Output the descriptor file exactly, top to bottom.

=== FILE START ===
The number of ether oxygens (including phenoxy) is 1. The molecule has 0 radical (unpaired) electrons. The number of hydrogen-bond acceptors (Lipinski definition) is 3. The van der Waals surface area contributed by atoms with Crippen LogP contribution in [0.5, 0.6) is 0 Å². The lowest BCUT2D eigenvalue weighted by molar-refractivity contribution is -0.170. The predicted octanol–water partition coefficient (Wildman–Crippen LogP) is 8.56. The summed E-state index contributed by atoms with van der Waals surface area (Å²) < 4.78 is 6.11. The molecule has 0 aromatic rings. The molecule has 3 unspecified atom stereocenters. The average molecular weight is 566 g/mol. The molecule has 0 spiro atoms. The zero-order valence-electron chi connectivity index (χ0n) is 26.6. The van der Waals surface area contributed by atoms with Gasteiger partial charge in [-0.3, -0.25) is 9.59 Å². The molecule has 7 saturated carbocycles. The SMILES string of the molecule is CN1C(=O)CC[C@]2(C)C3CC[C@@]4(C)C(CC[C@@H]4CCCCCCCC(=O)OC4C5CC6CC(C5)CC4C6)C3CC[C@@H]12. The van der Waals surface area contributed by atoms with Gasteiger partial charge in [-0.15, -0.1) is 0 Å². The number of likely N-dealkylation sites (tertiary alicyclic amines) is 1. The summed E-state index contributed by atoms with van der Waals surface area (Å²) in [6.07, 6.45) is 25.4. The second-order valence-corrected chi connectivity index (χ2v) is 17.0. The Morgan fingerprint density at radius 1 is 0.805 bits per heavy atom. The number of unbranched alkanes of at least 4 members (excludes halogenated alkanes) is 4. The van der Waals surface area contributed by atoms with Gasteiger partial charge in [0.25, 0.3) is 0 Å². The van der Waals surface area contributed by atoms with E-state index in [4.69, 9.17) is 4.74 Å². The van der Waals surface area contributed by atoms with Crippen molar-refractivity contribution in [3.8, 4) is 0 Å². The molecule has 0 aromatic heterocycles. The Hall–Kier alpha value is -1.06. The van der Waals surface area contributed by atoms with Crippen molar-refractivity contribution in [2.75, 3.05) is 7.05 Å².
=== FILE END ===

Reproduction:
The number of ether oxygens (including phenoxy) is 1. The molecule has 0 radical (unpaired) electrons. The number of hydrogen-bond acceptors (Lipinski definition) is 3. The van der Waals surface area contributed by atoms with Crippen LogP contribution in [0.5, 0.6) is 0 Å². The lowest BCUT2D eigenvalue weighted by molar-refractivity contribution is -0.170. The predicted octanol–water partition coefficient (Wildman–Crippen LogP) is 8.56. The summed E-state index contributed by atoms with van der Waals surface area (Å²) < 4.78 is 6.11. The molecule has 0 aromatic rings. The molecule has 3 unspecified atom stereocenters. The average molecular weight is 566 g/mol. The molecule has 0 spiro atoms. The zero-order valence-electron chi connectivity index (χ0n) is 26.6. The van der Waals surface area contributed by atoms with Gasteiger partial charge in [-0.3, -0.25) is 9.59 Å². The molecule has 7 saturated carbocycles. The SMILES string of the molecule is CN1C(=O)CC[C@]2(C)C3CC[C@@]4(C)C(CC[C@@H]4CCCCCCCC(=O)OC4C5CC6CC(C5)CC4C6)C3CC[C@@H]12. The van der Waals surface area contributed by atoms with Gasteiger partial charge in [-0.15, -0.1) is 0 Å². The number of likely N-dealkylation sites (tertiary alicyclic amines) is 1. The summed E-state index contributed by atoms with van der Waals surface area (Å²) in [6.07, 6.45) is 25.4. The second-order valence-corrected chi connectivity index (χ2v) is 17.0. The Morgan fingerprint density at radius 1 is 0.805 bits per heavy atom. The number of unbranched alkanes of at least 4 members (excludes halogenated alkanes) is 4. The van der Waals surface area contributed by atoms with Gasteiger partial charge in [0.25, 0.3) is 0 Å². The van der Waals surface area contributed by atoms with E-state index in [4.69, 9.17) is 4.74 Å². The van der Waals surface area contributed by atoms with Crippen molar-refractivity contribution in [3.8, 4) is 0 Å². The molecule has 0 aromatic heterocycles. The Hall–Kier alpha value is -1.06. The van der Waals surface area contributed by atoms with Crippen molar-refractivity contribution in [2.75, 3.05) is 7.05 Å².